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Sleep. 2011 Oct 1;34(10):1347-56. doi: 10.5665/SLEEP.1276.

Association of sleep characteristics and cognition in older community-dwelling men: the MrOS sleep study.

Author information

  • 1Research Institute, California Pacific Medical Center, San Francisco, CA 94107, USA. tblackwell@sfcc-cpmc.net

Abstract

STUDY OBJECTIVES:

To examine the association of objectively and subjectively measured sleep characteristics with cognition in older men.

DESIGN:

A population-based cross-sectional study.

SETTING:

6 centers in the United States.

PARTICIPANTS:

3,132 community-dwelling older men (mean age 76.4 ± 5.6 years).

INTERVENTIONS:

None.

MEASUREMENTS AND RESULTS:

Objectively measured sleep predictors from wrist actigraphy were total sleep time (TST), sleep efficiency (SE), and wake after sleep onset (WASO). Subjective sleep predictors were self-reported poor sleep (Pittsburgh Sleep Quality Index [PSQI] > 5), excessive daytime sleepiness (EDS, Epworth Sleepiness Scale Score > 10), and TST. Cognitive outcomes were measured with the Modified Mini-Mental State examination (3MS), the Trails B test, and the Digit Vigilance Test (DVT). After adjustment for multiple potential confounders, WASO was modestly related to poorer cognition. Compared to those with WASO < 90 min, men with WASO ≥ 90 min took 6.1 sec longer to complete the Trails B test and had a 0.9-point worse 3MS score, on average (P<0.05). Actigraphically measured long sleepers had a slightly worse 3MS score compared to those with 7-8 h of sleep, but had similar Trails B and DVT completion times. Compared to those who self-reported sleeping 7-8 h, long sleepers (>8 h) on average took 8.6 sec more to complete the Trails B test, had a 0.6-point worse 3MS score, and took 46 sec longer to complete the DVT (P<0.05). PSQI and EDS were not independently related to cognitive outcomes.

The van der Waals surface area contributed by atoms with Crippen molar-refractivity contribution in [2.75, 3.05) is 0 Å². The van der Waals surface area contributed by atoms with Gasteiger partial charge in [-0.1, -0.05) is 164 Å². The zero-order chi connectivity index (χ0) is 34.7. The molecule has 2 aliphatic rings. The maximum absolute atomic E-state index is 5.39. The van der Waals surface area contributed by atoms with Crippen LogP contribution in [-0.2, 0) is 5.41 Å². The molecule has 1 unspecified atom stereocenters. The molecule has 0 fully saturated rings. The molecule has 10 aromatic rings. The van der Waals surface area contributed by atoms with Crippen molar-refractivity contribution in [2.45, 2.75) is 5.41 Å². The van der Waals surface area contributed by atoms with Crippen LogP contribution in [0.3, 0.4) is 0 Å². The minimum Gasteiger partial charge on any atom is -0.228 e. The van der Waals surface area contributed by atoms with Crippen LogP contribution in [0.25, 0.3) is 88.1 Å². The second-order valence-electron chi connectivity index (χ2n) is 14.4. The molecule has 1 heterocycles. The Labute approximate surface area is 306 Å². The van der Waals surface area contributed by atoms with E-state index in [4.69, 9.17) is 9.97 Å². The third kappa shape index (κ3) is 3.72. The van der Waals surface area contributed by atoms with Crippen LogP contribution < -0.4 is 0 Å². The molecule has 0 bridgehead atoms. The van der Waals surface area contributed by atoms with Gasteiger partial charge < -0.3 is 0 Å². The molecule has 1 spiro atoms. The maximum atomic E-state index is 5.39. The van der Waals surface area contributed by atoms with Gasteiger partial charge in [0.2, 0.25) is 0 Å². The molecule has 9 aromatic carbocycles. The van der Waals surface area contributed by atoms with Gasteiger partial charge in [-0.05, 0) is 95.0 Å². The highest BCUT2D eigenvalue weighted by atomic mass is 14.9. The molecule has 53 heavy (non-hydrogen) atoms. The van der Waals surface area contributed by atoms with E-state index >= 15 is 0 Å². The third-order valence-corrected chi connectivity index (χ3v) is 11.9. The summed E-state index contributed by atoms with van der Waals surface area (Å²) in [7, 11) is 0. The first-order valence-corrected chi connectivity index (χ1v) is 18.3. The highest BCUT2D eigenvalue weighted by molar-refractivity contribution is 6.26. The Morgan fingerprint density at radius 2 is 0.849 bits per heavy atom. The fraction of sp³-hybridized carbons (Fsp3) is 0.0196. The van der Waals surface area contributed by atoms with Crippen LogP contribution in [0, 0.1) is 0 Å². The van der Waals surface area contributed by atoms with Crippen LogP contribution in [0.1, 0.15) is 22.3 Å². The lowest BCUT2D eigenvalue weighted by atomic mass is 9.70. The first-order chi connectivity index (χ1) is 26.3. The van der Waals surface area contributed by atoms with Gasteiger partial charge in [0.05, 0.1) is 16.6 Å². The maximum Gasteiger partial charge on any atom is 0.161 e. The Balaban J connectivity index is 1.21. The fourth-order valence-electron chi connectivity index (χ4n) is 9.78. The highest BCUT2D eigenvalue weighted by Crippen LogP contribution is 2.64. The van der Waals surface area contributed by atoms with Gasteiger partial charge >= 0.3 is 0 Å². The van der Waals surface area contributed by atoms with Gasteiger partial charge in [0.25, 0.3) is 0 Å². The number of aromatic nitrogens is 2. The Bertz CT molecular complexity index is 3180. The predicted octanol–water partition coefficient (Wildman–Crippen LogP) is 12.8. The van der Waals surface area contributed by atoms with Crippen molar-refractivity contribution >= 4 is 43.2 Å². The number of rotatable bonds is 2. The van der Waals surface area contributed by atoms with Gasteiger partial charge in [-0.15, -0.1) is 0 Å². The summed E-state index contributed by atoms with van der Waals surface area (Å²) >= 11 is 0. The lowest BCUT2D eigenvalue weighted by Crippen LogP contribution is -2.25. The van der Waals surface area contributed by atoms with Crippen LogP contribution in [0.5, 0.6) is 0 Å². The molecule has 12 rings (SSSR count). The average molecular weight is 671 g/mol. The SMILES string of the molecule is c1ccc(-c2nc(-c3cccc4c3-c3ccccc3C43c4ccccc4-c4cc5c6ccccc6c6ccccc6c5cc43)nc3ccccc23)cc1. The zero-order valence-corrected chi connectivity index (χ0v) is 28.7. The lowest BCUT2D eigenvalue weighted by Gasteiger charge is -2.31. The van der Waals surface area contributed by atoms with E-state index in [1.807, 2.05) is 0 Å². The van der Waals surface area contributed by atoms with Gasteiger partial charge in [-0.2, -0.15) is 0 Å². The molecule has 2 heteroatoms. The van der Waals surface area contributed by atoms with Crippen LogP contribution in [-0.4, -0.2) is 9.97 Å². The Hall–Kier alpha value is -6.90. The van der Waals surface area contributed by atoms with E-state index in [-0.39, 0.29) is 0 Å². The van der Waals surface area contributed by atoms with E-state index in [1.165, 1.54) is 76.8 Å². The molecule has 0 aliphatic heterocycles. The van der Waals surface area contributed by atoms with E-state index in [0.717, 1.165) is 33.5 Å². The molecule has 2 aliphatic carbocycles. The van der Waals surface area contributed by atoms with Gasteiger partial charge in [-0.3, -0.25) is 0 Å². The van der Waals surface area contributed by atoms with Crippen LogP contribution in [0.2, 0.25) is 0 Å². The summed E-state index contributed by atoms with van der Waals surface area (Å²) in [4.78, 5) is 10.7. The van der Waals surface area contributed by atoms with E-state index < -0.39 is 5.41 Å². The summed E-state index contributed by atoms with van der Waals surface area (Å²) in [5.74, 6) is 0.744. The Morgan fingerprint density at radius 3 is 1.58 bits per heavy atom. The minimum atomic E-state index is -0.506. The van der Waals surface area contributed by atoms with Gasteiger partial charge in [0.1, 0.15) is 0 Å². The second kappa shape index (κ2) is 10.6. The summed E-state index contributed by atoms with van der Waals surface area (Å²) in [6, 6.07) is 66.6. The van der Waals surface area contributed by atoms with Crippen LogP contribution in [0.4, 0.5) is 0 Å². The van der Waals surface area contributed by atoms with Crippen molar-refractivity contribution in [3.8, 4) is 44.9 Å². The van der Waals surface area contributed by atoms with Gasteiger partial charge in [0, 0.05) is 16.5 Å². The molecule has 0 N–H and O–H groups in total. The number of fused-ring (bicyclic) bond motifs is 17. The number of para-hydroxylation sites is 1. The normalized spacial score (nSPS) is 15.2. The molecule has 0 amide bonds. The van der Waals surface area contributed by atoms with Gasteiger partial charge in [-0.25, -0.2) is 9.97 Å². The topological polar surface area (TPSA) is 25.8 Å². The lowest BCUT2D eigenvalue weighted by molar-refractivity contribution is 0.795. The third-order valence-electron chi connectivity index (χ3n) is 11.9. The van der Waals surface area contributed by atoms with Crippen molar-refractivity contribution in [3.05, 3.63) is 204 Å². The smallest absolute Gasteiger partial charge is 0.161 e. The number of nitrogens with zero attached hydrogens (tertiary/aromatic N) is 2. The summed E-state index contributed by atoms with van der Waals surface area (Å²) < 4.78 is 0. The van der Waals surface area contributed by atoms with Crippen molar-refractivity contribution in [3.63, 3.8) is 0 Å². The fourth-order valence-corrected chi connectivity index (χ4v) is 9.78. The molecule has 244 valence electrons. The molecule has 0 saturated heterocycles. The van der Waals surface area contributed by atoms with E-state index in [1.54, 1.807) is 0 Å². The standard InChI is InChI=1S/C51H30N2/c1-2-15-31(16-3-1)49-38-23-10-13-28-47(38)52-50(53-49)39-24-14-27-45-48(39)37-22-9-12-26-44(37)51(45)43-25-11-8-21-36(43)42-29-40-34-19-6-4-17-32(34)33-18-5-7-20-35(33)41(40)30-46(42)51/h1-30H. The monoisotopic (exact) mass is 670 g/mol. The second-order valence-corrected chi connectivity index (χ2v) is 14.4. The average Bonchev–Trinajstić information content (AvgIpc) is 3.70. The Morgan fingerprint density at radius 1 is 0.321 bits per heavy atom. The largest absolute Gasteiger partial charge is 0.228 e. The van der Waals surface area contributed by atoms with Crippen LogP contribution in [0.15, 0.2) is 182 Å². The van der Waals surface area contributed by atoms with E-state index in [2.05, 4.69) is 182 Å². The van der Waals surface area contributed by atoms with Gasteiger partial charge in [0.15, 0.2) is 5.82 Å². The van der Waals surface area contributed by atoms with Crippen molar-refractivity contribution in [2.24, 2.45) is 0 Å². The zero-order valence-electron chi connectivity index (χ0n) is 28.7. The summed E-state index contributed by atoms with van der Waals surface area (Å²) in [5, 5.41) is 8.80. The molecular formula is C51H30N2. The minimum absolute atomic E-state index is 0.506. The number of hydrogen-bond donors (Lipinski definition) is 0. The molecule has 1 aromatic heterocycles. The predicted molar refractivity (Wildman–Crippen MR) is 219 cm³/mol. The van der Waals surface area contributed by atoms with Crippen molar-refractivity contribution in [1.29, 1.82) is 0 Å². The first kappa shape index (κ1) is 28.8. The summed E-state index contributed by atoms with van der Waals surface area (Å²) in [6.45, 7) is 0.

CONCLUSIONS:

There were modest cross-sectional associations of WASO and self-reported long sleep with cognition among older community-dwelling men. EDS and PSQI were not related to cognition.

KEYWORDS:

Sleep fragmentation; aging; cognitive function; total sleep time

PMID:
21966066
[PubMed - indexed for MEDLINE]
PMCID:
PMC3174836
Free PMC Article

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